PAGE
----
As we can see, this is a pretty unrealistic wish with a lot of indistinct features. It also hasn’t given us much of a chance to track and time things.
Now, by way of contrast, let’s learn about a goal that features all of the SMART aspects. We’ll also throw in the abbreviations so that we can see where everything goes –
|I want to save up and buy myself a new set of tires for my car (S). I will need R8 000 and I will get it by saving R2 000 per month (M). I can afford this as I have R12 000 as disposable income each month (A). I need the new tires as my old ones are almost unusable (R). I will reach my goal in 4 months (T).|
It’s not a short goal, but it’s definitely a SMART one.
What are the 3 Types of Financial Goals?
Depending on the scale of your goals, they will each fit into one of three categories, namely –
- Long-term Goals – These include your biggest goals that won’t be achieved for quite some time. Completely paying off your mortgage is probably the most common example of a long-term goal that most of us will encounter.
- Mid-term Goals – These are less extreme than other goals but still quite challenging in their own right. We would classify things like ‘paying off my student loans’ as an example of mid-term goals.
- Short-term Goals – These are our quick and easily-obtained goals (relatively speaking). They generally involve smaller purchases such as a new cell phone, or renovations around the house. That said, they can also include things which may provide a financial foothold when working towards larger goals, ie. You may consider proper budgeting, a short-term goal which can open the door for mid-term and long-term goals.
Let’s look at another example for each category to really get a feel for things.
What are 3 Examples of a Financial Goal?
- Going on a Vacation (short-term goal)
- Paying off your Car Loan (mid-term goal)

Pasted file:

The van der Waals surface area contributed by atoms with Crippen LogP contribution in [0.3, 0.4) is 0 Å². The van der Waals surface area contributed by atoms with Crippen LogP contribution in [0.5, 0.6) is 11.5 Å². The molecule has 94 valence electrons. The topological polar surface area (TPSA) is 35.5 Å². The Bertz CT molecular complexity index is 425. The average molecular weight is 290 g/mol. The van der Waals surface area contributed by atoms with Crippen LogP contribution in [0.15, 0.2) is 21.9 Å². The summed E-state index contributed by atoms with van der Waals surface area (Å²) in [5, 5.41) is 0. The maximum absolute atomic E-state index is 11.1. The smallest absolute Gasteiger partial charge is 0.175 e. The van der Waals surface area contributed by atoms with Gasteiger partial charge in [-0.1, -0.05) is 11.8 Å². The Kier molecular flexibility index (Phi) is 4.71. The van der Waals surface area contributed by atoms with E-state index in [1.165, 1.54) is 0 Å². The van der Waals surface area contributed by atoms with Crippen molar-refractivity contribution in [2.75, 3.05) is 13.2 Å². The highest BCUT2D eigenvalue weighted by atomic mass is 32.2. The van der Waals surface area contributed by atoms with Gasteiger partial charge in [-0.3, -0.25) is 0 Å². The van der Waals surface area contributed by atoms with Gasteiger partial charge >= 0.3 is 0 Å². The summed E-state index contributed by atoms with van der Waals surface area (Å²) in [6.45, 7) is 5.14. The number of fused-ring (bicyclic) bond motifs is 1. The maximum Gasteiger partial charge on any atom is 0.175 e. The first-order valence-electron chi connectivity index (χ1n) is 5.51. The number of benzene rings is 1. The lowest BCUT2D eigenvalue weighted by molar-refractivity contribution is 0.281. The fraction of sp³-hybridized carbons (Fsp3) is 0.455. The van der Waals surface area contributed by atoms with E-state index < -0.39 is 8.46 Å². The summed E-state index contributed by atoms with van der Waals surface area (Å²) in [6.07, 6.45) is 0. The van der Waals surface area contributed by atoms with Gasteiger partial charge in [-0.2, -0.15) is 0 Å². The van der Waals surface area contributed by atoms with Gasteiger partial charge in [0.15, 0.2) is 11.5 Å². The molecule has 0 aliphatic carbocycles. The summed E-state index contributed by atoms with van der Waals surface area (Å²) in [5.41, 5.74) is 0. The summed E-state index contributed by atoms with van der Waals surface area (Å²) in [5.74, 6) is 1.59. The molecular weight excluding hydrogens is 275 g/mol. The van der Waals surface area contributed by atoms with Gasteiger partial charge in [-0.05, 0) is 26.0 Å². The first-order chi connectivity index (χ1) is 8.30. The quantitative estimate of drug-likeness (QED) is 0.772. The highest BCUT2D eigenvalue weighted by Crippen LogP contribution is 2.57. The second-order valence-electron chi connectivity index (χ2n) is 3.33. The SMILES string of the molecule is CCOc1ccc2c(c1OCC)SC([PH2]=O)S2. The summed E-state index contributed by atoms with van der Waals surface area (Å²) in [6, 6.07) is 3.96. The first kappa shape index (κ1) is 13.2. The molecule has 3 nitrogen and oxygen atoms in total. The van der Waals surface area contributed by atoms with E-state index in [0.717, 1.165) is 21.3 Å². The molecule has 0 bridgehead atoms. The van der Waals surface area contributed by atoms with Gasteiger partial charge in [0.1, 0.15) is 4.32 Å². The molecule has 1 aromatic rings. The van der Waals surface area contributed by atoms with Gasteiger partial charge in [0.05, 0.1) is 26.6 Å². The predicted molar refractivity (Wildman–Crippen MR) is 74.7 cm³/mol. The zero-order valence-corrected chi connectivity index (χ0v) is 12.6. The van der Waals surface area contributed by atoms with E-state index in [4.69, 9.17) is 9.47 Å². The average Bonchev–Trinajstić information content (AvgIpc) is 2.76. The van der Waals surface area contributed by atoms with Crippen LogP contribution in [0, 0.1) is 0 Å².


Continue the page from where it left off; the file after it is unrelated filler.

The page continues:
- Creating a sufficient Retirement Fund (long-term goal)
Obviously, there are many more examples that we could go through, but, as we can see, the larger and more expensive the goal becomes, the further down on the list it goes. It’s important that you properly identify which category your goal belongs in so that you can create an accurate time frame for its completion.
How Do I Save R100k in 3 Years?
If the information we’ve covered so far can tell us anything, it’s that the viability of your goal will depend heavily on your personal financial situation. As such, the goal of saving R100k in 3 years will only be attainable for certain individuals.
If, after doing some calculations, you believe that you could reasonably make this one of your goals, your best move would be to create a watertight budget and stick with it as closely as possible. It may involve cutting some frivolous purchases and a couple of other sacrifices here and there, but in time, you could reach your goal.
In Conclusion – How do I Set Financial Goals and What is the SMART method?
Nobody can set financial goals for you as they are highly personalised and based on your specific financial situation, that said, they are easily created by identifying the needs and wants in your life and then tempering them with a healthy dose of realism.
To create a rough list of financial goals, simply follow these steps –
- Create a list of all of your financial desires and wishes for the future. This list can include anything from buying some new clothes to purchasing a mansion.
- Once you’ve got your list, read through it and remove the things that just aren’t feasible. For instance, wanting to be the richest person on the planet is a nice wish, but it’s not very likely.
- Be specific with your goals and avoid using vague language and ideas. Identify exactly what you want and how much it will cost you.
- Create a budget that you can follow. You’ll need to figure out how you can save money and how much you’ll need to save by certain due dates.
- Make sure that there is a specific date by which your goal must be accomplished. Track your progress and make sure that you reach your target on time.
Another famous method is the SMART strategy which involves coming up with goals that each possess 5 important traits, these traits are –
It’s also a good idea to split your goals up into 3 categories so that you can give them accurate time frames for completion. These categories are short-term, mid-term and long-term.
Larger and more expensive goals are usually relegated to the long-term category while fairly affordable and easily obtainable goals are grouped in the short term. Everything else should be identified as a mid-term goal.